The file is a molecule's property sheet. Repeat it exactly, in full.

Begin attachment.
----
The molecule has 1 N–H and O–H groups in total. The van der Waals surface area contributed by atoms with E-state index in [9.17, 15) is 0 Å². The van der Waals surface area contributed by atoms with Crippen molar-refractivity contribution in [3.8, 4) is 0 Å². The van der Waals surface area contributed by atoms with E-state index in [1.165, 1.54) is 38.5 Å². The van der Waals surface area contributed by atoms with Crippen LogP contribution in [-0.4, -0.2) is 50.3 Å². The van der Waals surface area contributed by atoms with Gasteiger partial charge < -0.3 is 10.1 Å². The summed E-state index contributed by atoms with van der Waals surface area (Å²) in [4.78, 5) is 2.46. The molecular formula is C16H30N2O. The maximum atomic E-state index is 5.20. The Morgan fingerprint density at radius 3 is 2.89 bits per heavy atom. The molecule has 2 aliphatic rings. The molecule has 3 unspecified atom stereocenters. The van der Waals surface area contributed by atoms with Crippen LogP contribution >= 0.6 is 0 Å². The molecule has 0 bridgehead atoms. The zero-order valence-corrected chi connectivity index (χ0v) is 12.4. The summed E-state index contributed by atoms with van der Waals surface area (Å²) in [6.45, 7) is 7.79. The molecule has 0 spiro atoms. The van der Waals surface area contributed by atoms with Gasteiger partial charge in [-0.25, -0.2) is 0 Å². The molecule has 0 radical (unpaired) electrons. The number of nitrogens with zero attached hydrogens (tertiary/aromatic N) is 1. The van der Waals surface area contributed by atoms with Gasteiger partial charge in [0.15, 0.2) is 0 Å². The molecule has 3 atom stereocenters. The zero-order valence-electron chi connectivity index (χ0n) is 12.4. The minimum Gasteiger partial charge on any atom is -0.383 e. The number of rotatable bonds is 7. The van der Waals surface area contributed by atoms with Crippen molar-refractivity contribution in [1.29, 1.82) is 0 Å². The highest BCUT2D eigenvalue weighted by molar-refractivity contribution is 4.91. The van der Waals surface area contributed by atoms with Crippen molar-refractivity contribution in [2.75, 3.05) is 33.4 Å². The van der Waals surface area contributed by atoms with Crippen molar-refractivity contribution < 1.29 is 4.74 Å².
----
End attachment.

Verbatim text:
The molecule has 1 N–H and O–H groups in total. The van der Waals surface area contributed by atoms with E-state index in [9.17, 15) is 0 Å². The van der Waals surface area contributed by atoms with Crippen molar-refractivity contribution in [3.8, 4) is 0 Å². The van der Waals surface area contributed by atoms with E-state index in [1.165, 1.54) is 38.5 Å². The van der Waals surface area contributed by atoms with Crippen LogP contribution in [-0.4, -0.2) is 50.3 Å². The van der Waals surface area contributed by atoms with Gasteiger partial charge < -0.3 is 10.1 Å². The summed E-state index contributed by atoms with van der Waals surface area (Å²) in [4.78, 5) is 2.46. The molecular formula is C16H30N2O. The maximum atomic E-state index is 5.20. The Morgan fingerprint density at radius 3 is 2.89 bits per heavy atom. The molecule has 2 aliphatic rings. The molecule has 3 unspecified atom stereocenters. The van der Waals surface area contributed by atoms with Crippen LogP contribution >= 0.6 is 0 Å². The molecule has 0 bridgehead atoms. The zero-order valence-corrected chi connectivity index (χ0v) is 12.4. The summed E-state index contributed by atoms with van der Waals surface area (Å²) in [6.45, 7) is 7.79. The molecule has 0 spiro atoms. The van der Waals surface area contributed by atoms with Gasteiger partial charge in [-0.25, -0.2) is 0 Å². The molecule has 0 radical (unpaired) electrons. The number of nitrogens with zero attached hydrogens (tertiary/aromatic N) is 1. The van der Waals surface area contributed by atoms with Gasteiger partial charge in [0.15, 0.2) is 0 Å². The molecule has 3 atom stereocenters. The zero-order valence-electron chi connectivity index (χ0n) is 12.4. The minimum Gasteiger partial charge on any atom is -0.383 e. The number of rotatable bonds is 7. The van der Waals surface area contributed by atoms with Crippen molar-refractivity contribution in [1.29, 1.82) is 0 Å². The highest BCUT2D eigenvalue weighted by molar-refractivity contribution is 4.91. The van der Waals surface area contributed by atoms with Crippen molar-refractivity contribution in [2.75, 3.05) is 33.4 Å². The van der Waals surface area contributed by atoms with Crippen molar-refractivity contribution < 1.29 is 4.74 Å².